Indonesia sits along a volatile seismic strip called the ‘Ring of Fire’ in the Pacific. Volcanic eruptions and earthquakes occur regularly, which can present a potential threat of tsunamis. The capacity of the Indonesian emergency and rescue services to deal with large natural disasters is limited.
On 11 May 2018, Mount Merapi, near Yogyakarta in central Java, erupted. The Indonesian authorities have set a 3km exclusion zone around the volcano. If you’re in the area, you should monitor local media, exercise caution and follow the advice of local authorities.
Mount Agung, Bali
On 10 February 2018, the Indonesian authorities lowered Mount Agung’s alert status from the highest Level 4 to Level 3 (Standby). The exclusion zone was also reduced from 6 kilometres to 4 kilometres around the crater. The authorities have indicated that Mount Agung continues to show signs of volcanic activity and the possibility of a volcanic eruption remains. The alert level for Mount Agung may change at short notice.
The FCO advise against all travel to within 4 kilometres of the crater. This is an exclusion zone put into place by the local authorities.
Eruptions in late 2017 led to periodic closures at Bali and Lombok airports and disruption to flights in the region. Further disruption can’t be ruled out. The local authorities have indicated that Mount Agung continues to show signs of volcanic activity and the possibility of volcanic eruptions remains.
Mount Sinabung, North Sumatra
Mount Sinabung in Kalo Regency, North Sumatra has seen a recent increase in volcanic activity and produced a large ash cloud on 19 February 2018. The Indonesian authorities have set an alert status of Level 4 (highest) and are maintaining a 7km exclusion zone around the volcano. The authorities have indicated that Mount Sinabung continues to show signs of volcanic activity and the possibility of a volcanic eruption remains, though more recent eruptions of Mount Sinabung have not significantly disrupted local travel in Sumatra. The alert level for Mount Sinabung may change at short notice.
The FCO advise against all travel to within 7km of the crater. This is an exclusion zone put into place by the local authorities.
General volcano advice
There are many active volcanoes in Indonesia, any of which can erupt without warning resulting in the evacuation of villages within a 3 to 7 kilometre radius. In the past, repeated eruptions have caused destruction and fatalities. Check media reports before travelling to areas that are prone to volcanic activity. Take extra care and follow the advice of the local authorities, including respecting any exclusion zones.
During previous eruptions, areas beyond local exclusion zones have been affected by mud/debris flows (particularly in valleys) and volcanic ash falls. While near any volcano, you should therefore monitor local media, exercise caution and follow the advice of the local authorities, including any evacuation orders.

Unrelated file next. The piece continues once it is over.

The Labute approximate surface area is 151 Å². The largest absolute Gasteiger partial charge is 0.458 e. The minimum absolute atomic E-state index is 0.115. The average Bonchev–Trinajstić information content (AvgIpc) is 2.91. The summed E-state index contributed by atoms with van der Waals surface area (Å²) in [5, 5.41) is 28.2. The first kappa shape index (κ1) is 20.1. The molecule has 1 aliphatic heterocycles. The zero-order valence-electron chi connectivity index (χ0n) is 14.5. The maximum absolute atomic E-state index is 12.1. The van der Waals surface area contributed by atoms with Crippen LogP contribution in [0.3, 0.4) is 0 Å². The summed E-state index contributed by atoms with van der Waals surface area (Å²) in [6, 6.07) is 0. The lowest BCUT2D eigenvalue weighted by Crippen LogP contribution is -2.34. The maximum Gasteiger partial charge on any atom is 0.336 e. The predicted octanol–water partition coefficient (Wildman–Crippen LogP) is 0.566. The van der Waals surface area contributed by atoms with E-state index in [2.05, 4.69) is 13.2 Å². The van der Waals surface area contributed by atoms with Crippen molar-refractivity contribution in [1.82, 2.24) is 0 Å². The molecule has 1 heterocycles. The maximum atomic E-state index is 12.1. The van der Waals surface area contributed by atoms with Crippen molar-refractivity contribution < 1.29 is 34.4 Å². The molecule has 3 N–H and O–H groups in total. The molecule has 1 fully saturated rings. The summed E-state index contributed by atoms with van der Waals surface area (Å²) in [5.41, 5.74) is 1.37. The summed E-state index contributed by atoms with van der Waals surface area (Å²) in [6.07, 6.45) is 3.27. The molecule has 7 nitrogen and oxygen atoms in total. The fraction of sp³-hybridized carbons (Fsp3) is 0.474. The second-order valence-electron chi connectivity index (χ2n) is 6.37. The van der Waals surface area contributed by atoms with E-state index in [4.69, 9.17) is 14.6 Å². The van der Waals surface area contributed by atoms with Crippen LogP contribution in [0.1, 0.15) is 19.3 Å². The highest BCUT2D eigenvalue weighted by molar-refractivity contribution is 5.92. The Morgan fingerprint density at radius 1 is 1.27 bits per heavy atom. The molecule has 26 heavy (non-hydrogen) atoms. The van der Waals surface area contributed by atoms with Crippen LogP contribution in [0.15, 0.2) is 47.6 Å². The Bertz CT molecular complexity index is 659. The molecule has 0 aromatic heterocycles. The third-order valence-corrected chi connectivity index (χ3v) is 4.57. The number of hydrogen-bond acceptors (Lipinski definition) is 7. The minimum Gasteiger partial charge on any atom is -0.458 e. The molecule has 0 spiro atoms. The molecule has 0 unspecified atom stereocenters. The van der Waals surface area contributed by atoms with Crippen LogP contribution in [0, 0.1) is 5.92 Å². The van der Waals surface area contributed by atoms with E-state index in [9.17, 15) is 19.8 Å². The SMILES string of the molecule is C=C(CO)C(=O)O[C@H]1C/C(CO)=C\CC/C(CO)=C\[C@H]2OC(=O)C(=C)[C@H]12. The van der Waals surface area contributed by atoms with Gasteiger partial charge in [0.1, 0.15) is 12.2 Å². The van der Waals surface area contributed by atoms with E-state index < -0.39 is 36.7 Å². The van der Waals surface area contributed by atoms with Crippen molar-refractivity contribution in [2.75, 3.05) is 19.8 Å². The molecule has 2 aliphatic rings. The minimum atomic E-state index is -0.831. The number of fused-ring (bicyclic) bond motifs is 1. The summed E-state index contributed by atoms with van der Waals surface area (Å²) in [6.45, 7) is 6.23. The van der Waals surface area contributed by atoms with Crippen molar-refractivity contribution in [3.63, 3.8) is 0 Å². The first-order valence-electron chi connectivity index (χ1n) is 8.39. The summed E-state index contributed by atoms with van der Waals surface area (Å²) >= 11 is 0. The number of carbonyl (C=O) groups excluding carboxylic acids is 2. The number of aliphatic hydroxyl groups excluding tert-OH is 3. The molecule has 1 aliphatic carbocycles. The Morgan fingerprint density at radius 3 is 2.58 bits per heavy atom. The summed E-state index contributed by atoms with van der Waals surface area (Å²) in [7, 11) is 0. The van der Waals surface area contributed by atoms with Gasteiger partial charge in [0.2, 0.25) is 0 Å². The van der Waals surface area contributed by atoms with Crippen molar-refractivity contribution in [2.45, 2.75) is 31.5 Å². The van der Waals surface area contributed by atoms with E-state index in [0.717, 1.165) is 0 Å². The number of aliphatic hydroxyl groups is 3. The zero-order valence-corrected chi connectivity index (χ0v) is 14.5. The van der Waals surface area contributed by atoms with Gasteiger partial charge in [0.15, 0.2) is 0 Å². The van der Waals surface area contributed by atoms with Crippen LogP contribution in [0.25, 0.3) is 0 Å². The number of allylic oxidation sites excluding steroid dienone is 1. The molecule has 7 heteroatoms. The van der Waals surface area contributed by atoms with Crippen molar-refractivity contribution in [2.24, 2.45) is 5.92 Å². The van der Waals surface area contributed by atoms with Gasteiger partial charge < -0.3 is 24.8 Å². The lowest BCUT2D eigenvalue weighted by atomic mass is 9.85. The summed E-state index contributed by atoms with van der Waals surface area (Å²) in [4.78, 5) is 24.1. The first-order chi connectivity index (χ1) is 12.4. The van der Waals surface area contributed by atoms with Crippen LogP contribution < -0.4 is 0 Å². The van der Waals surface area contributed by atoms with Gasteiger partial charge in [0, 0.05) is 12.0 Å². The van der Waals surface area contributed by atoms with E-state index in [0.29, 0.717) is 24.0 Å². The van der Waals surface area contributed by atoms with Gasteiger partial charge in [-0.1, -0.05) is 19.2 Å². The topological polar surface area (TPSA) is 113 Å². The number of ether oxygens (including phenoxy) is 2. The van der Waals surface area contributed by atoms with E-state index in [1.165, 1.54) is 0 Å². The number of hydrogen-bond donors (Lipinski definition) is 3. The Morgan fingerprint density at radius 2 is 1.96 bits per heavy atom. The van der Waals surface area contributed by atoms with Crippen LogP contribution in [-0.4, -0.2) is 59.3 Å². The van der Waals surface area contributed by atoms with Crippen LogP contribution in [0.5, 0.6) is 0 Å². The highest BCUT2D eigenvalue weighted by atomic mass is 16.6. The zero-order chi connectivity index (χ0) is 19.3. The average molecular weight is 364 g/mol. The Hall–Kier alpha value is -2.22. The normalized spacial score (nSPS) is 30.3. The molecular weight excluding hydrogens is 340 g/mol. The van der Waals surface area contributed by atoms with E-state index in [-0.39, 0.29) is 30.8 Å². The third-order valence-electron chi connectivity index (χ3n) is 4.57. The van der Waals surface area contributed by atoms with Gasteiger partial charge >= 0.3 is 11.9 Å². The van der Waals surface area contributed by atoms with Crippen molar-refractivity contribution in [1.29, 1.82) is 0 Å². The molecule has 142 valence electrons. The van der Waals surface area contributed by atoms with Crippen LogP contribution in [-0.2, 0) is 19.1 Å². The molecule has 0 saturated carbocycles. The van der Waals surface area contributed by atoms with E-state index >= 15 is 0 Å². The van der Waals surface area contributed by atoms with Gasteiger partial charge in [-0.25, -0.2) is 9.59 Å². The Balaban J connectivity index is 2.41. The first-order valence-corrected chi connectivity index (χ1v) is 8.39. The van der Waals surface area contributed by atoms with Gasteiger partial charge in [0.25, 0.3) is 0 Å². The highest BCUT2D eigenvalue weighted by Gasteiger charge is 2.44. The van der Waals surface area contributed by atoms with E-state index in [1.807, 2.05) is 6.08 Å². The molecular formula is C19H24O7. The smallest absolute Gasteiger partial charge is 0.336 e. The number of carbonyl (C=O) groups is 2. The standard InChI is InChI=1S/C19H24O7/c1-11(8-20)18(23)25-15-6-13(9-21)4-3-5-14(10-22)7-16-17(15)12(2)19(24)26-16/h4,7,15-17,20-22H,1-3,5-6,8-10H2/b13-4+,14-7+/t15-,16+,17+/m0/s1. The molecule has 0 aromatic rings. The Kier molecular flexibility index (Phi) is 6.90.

Ash clouds can affect flight schedules and the operation of regional airports. Check with your airline or travel company for the latest information.
If you’re travelling to areas of Indonesia where volcanic activity is ongoing, you should be aware that ash plumes can affect air quality and have an impact on health. Public Health England (PHE) advise that a properly fitted face mask may provide some protection. While masks should be available in Indonesia, you may choose to buy your own before you travel. PHE recommend masks that comply with EU standards P2 or P3 or the US standards N95 or N98. You should make sure that your mask fits your face and you know how to wear it properly.
If you have any pre-existing respiratory conditions, such as asthma, be aware that you might be at increased risk of triggering or worsening your symptoms. Make sure you travel with sufficient supplies of any regular medicines to cater for this.
In the event of a major eruption, areas outside of exclusion zones may be subject to increased levels of particulate and gaseous pollutants in the air. Face masks only offer protection against small particulate matter; they don’t protect against hazardous gases emitted by a volcano. Unless you’re advised to evacuate the area you’re in, the best way to reduce your exposure is to remain inside and close all doors and windows.
The US Federal Emergency Management Agency has advice about what to do before, during and after an earthquake.
If a major earthquake or landslide occurs close to shore, you should follow the instructions of local authorities, bearing in mind that a tsunami could arrive within minutes. The Indonesia Tsunami Early Warning Centre issues tsunami warnings when a potential tsunami with significant impact is imminent or expected.
Large areas of the country, including parts of West Sumatra, Central, East and West Java and Jakarta have been severely affected by heavy rains and subsequent landslides and flooding in recent years. Throughout Indonesia flash floods and more widespread flooding occur regularly. Cities - especially Jakarta - often suffer severe localised flooding which can result in major traffic congestion, and occasionally deaths. The main toll road to Soekarno-Hatta international airport can be affected by flooding. Slips and landslides occur in mountainous and remote areas, but also in urban areas.
Monitor local reporting and take care when driving and walking. Keep a stock of food and bottled water and make sure your phone is charged.